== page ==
If you’ve seen the TV drama series "The Crown" about the reign of Queen Elizabeth II, you’ll likely remember the scenes of her late sister Princess Margaret portrayed as an inveterate party-goer given to singing Cole Porter songs. Such scenes would have you think she was good at singing, but the Irish-born British painter Francis Bacon, in attendance at a party with the princess given by Lady Rothermere, saw her differently.

Audience reaction

An ArtDaily review of the book titled “Francis Bacon: Revelations” by Mark Stevens and Annalyn Swan, recounts an incident at Lady Rothenmere’s white-tie ball where Margaret grabbed a microphone to sing “passionately off-key.” And while those attending politely listened – she was a royal, after all – Bacon booed her until she left the party in tears.

Stevens and Swan quote the artist saying, “Her singing was really too awful. Someone had to stop her. I don’t think people should perform if they can’t do it properly.”

The Irish Post’s review of the Stevens and Swan book provided further details of this incident, saying that at the ball, the painter upstaged the princess with his booing “as if she were a music-hall extra.” Bacon's outspoken ways were not all that different from the Irish Post description of him as “flamboyant, unafraid, free.”

High standards

And to hear Art Daily on this point, his words about Princess Margaret also summed up who he was, which was a reference to his “indifference to outrage; the glint of cruelty; and, always, the earnest invocation of standards.” Regarding the latter trait, Bacon was so intent on standards that he routinely trashed his own paintings.

Reasons why

Reportedly untutored in painting, Bacon specialized in picturing torn and twisted flesh. Reasons why abound in the Stevens and Swan book beginning with his childhood. He had such a bad case of asthma that he was kept apparat from other children. The bio also shows that he was raped by the grooms in his father’s stable and subjected to thrashings from them that his father ordered.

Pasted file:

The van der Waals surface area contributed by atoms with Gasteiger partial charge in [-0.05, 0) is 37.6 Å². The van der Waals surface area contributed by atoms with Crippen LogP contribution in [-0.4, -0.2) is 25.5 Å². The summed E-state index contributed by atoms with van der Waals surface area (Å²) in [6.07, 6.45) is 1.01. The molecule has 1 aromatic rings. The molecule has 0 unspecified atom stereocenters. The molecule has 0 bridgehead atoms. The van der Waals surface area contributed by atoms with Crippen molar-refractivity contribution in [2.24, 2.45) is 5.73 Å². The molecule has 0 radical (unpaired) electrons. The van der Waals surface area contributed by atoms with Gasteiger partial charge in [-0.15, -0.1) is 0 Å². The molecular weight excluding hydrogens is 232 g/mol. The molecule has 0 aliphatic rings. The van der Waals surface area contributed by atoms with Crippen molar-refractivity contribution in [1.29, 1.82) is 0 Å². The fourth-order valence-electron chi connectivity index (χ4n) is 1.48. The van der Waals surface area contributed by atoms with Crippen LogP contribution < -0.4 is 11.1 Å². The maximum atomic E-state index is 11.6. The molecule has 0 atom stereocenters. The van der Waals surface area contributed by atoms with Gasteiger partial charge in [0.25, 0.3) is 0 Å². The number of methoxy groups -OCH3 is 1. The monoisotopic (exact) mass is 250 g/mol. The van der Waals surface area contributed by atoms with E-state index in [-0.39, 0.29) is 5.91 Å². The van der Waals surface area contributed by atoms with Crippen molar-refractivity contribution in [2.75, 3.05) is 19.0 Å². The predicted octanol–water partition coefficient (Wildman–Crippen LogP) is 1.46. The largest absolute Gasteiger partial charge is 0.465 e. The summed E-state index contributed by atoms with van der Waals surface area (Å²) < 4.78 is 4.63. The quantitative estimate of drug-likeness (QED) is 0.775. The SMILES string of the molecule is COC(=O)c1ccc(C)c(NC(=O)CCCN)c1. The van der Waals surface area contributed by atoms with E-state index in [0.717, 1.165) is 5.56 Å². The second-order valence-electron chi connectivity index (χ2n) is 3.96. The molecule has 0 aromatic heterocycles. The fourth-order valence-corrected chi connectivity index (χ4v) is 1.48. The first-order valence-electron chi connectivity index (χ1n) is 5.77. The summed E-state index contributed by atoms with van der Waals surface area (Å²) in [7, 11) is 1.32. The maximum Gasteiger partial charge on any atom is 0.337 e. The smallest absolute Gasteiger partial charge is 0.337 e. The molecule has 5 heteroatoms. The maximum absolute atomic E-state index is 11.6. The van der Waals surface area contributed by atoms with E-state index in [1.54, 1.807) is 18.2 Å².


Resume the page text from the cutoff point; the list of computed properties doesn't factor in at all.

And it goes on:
As well, an older cousin is said to have raped him repeatedly. Images of his pictures of flayed and malformed flesh come to mind when you read this stuff.

Stevens and Swan also noted how Bacon longed for the “ordinary patterns of joy and solace.” Despite his dark picture-making then, the authors say he was kind and decent and generous, even paying hospital bills for friends, and writing affectionate letters to his mother.

Then there’s this: he lived with his childhood nanny long into adulthood. She stayed on even after losing her sight.

Details, details

The book is packed with details like that, which accounts for its "War and Peace" page count – nearly 900 pages, and in a way, the Bacon story told in this comprehensive bio is a kind of War and Peace. The Irish Post refers to his war side as “a brush with violence” citing his description of his work as "the brutality of fact." The Irish Post specifies one fact of life: he grew up in a troubled, pre-revolution Ireland. This accounts for why historians Donald Hall and Pat Corrington Wykes quote him in their 1990 book Anecdotes of Modern Art, saying, “I want reality, not esthetics.”

He’s got a point.

When you’re in the throes of raw, scream-filled emotion, you don’t ask, “how do I look?”

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